It is worth considering these forms of symmetry in relation to the space you have to work with. Rotational and transitional do well in large, open areas like foyers and expansive dining rooms, but can feel overwhelming if there is too much repetition in a small area. In tight spaces, reflection symmetry and asymmetry are better as they can be achieved very simply and are often key in creating an illusion of greater space.
Symmetry is easy to achieve
Anyone can bring a harmonious feel to their space by taking these three things into account:
- Focal Point: The centre point in your design. It should be the element that immediately draws your eye upon walking into the room – fireplaces, built-in storage, architectural detailing.
- Visual Weight: While your focal point should be the heaviest object in the room, you can balance it out by framing it with a similarly heavy object on either side as in a fireplace that’s been flanked by matching sofas. Alternatively, you could balance it by offering groupings of visually lighter objects like a heavy dining room table with chairs filling either side.
- Scale & Proportion: Try to keep your design elements to scale and proportional with the space and each other. Proportions of 2:3, 3:5, or 5:8 work best. When it comes to measurements, aim for ottomans that are two-thirds the length of your sofa and artwork that fills three-fifths of a wall.
Symmetry appears in small things and large: Floor tiles may be laid in symmetrical patterns; the design of door panelling can be symmetrical, and so can window panes.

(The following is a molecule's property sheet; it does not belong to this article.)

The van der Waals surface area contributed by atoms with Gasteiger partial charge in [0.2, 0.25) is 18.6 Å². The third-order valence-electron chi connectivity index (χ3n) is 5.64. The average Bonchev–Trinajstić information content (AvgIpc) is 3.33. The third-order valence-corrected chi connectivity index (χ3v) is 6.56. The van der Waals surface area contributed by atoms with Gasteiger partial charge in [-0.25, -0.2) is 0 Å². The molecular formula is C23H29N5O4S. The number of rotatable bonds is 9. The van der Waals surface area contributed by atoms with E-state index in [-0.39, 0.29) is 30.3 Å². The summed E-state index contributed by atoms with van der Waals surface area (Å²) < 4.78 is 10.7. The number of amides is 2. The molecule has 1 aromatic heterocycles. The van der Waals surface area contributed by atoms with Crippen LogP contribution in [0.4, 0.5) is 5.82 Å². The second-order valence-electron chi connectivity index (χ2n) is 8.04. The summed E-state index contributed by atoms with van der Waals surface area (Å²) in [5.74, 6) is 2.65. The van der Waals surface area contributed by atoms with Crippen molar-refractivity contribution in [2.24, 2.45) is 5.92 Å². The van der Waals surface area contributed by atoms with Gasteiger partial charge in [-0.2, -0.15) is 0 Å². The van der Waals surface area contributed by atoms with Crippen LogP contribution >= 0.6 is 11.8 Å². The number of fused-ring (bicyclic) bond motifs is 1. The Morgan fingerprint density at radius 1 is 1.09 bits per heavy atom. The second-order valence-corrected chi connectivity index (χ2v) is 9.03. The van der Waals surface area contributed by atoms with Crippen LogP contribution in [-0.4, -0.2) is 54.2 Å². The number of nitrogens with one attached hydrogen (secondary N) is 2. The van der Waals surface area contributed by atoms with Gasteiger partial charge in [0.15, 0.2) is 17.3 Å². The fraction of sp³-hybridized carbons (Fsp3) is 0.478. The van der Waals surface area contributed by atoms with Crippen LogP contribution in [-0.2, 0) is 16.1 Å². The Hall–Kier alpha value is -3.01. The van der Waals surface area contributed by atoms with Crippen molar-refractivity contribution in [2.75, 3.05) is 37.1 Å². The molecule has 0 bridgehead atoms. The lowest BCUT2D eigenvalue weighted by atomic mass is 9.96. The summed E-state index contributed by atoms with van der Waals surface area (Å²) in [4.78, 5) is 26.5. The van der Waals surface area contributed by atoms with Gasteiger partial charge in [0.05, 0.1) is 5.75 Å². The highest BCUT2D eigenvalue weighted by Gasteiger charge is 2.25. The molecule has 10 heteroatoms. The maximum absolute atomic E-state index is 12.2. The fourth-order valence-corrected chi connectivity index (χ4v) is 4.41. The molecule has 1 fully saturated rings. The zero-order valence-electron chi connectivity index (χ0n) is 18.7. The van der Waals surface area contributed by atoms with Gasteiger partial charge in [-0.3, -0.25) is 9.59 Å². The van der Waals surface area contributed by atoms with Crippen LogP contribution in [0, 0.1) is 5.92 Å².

A fireplace elevation in Georgian architecture tends to see the chimney breast flanked by bookcases or alcoves either side and the arrangement of furniture around this focal point achieves a visual balance and symmetry overall.
Sometimes not being symmetrical is important; the fronts and backs of buildings, for example, are intentionally different. Or the front door wall of an entrance hall is intentionally different to the opposite back wall.
Try out different techniques and arrangements, stand back and observe, then assess why you are drawn to a particular option. The image below shows how a visual balance can be achieved despite using two different shapes rather than a mirror image. This is because the boldness and weight of the lamp and the bowl of fruit are equal to each other despite taking different forms.
I’d guess that nine times out of ten your selected arrangement is to do with balance and symmetry. Good luck and enjoy.